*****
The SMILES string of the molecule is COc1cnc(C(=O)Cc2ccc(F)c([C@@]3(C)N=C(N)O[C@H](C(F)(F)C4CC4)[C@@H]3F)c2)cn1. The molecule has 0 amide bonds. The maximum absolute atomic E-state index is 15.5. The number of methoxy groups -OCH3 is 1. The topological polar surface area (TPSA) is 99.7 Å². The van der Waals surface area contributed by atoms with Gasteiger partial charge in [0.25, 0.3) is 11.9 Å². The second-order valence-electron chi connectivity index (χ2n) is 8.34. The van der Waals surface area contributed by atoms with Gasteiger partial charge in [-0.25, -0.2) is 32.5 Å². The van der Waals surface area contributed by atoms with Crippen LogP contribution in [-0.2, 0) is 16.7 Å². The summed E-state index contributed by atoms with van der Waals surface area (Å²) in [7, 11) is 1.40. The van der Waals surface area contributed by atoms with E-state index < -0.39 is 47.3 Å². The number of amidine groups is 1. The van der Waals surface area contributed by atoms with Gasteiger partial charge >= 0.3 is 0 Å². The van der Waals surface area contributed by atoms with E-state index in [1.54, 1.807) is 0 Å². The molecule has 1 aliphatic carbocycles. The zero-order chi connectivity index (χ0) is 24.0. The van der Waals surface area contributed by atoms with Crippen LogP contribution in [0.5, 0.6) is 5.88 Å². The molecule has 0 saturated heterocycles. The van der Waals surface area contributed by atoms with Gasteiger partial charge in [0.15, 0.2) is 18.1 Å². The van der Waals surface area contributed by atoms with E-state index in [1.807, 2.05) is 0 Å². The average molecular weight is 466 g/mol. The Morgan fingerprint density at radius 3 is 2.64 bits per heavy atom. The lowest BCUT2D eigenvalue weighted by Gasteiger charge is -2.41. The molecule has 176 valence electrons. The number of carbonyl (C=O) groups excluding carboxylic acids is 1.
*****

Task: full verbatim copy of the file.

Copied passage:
The SMILES string of the molecule is COc1cnc(C(=O)Cc2ccc(F)c([C@@]3(C)N=C(N)O[C@H](C(F)(F)C4CC4)[C@@H]3F)c2)cn1. The molecule has 0 amide bonds. The maximum absolute atomic E-state index is 15.5. The number of methoxy groups -OCH3 is 1. The topological polar surface area (TPSA) is 99.7 Å². The van der Waals surface area contributed by atoms with Gasteiger partial charge in [0.25, 0.3) is 11.9 Å². The second-order valence-electron chi connectivity index (χ2n) is 8.34. The van der Waals surface area contributed by atoms with Gasteiger partial charge in [-0.25, -0.2) is 32.5 Å². The van der Waals surface area contributed by atoms with Crippen LogP contribution in [-0.2, 0) is 16.7 Å². The summed E-state index contributed by atoms with van der Waals surface area (Å²) in [7, 11) is 1.40. The van der Waals surface area contributed by atoms with E-state index < -0.39 is 47.3 Å². The number of amidine groups is 1. The van der Waals surface area contributed by atoms with Gasteiger partial charge >= 0.3 is 0 Å². The van der Waals surface area contributed by atoms with E-state index in [1.54, 1.807) is 0 Å². The molecule has 1 aliphatic carbocycles. The zero-order chi connectivity index (χ0) is 24.0. The van der Waals surface area contributed by atoms with Crippen LogP contribution in [0.5, 0.6) is 5.88 Å². The molecule has 0 saturated heterocycles. The van der Waals surface area contributed by atoms with Gasteiger partial charge in [0.15, 0.2) is 18.1 Å². The van der Waals surface area contributed by atoms with E-state index in [1.807, 2.05) is 0 Å². The average molecular weight is 466 g/mol. The Morgan fingerprint density at radius 3 is 2.64 bits per heavy atom. The lowest BCUT2D eigenvalue weighted by Gasteiger charge is -2.41. The molecule has 176 valence electrons. The number of carbonyl (C=O) groups excluding carboxylic acids is 1.